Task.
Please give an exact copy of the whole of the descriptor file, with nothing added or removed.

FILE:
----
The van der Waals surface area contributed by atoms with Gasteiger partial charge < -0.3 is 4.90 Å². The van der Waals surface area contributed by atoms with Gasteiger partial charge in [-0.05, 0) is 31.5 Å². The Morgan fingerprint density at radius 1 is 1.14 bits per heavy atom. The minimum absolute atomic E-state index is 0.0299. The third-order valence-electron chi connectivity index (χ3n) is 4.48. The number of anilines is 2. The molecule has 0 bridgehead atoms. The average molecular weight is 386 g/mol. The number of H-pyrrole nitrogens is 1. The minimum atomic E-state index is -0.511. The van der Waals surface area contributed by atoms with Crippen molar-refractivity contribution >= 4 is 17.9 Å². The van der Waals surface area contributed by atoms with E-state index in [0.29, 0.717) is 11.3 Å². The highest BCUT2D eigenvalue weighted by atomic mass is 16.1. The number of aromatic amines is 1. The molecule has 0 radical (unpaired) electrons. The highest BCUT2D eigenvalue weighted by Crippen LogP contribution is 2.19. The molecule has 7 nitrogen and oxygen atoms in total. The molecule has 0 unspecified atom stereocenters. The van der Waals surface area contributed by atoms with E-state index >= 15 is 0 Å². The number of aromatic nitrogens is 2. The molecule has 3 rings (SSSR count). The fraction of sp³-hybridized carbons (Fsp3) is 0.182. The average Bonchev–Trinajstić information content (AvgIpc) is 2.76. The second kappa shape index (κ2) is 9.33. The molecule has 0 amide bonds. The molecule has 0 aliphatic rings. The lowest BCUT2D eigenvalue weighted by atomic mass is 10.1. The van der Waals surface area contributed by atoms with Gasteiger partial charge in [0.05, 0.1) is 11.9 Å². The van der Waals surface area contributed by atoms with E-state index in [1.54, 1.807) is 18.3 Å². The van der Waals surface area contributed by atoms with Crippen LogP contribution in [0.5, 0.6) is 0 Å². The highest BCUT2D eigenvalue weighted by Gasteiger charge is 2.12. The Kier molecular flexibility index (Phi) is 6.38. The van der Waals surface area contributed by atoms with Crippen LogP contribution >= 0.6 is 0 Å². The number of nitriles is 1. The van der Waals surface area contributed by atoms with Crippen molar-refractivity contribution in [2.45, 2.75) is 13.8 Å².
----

The van der Waals surface area contributed by atoms with Gasteiger partial charge < -0.3 is 4.90 Å². The van der Waals surface area contributed by atoms with Gasteiger partial charge in [-0.05, 0) is 31.5 Å². The Morgan fingerprint density at radius 1 is 1.14 bits per heavy atom. The minimum absolute atomic E-state index is 0.0299. The third-order valence-electron chi connectivity index (χ3n) is 4.48. The number of anilines is 2. The molecule has 0 bridgehead atoms. The average molecular weight is 386 g/mol. The number of H-pyrrole nitrogens is 1. The minimum atomic E-state index is -0.511. The van der Waals surface area contributed by atoms with Crippen molar-refractivity contribution >= 4 is 17.9 Å². The van der Waals surface area contributed by atoms with E-state index in [0.29, 0.717) is 11.3 Å². The highest BCUT2D eigenvalue weighted by atomic mass is 16.1. The number of aromatic amines is 1. The molecule has 0 radical (unpaired) electrons. The highest BCUT2D eigenvalue weighted by Crippen LogP contribution is 2.19. The molecule has 7 nitrogen and oxygen atoms in total. The molecule has 0 unspecified atom stereocenters. The van der Waals surface area contributed by atoms with E-state index >= 15 is 0 Å². The number of aromatic nitrogens is 2. The molecule has 3 rings (SSSR count). The fraction of sp³-hybridized carbons (Fsp3) is 0.182. The average Bonchev–Trinajstić information content (AvgIpc) is 2.76. The second kappa shape index (κ2) is 9.33. The molecule has 0 amide bonds. The molecule has 0 aliphatic rings. The lowest BCUT2D eigenvalue weighted by atomic mass is 10.1. The van der Waals surface area contributed by atoms with Gasteiger partial charge in [0.05, 0.1) is 11.9 Å². The van der Waals surface area contributed by atoms with E-state index in [1.54, 1.807) is 18.3 Å². The van der Waals surface area contributed by atoms with Crippen LogP contribution in [0.5, 0.6) is 0 Å². The highest BCUT2D eigenvalue weighted by Gasteiger charge is 2.12. The Kier molecular flexibility index (Phi) is 6.38. The van der Waals surface area contributed by atoms with Crippen LogP contribution >= 0.6 is 0 Å². The number of nitriles is 1. The van der Waals surface area contributed by atoms with Crippen molar-refractivity contribution in [2.45, 2.75) is 13.8 Å².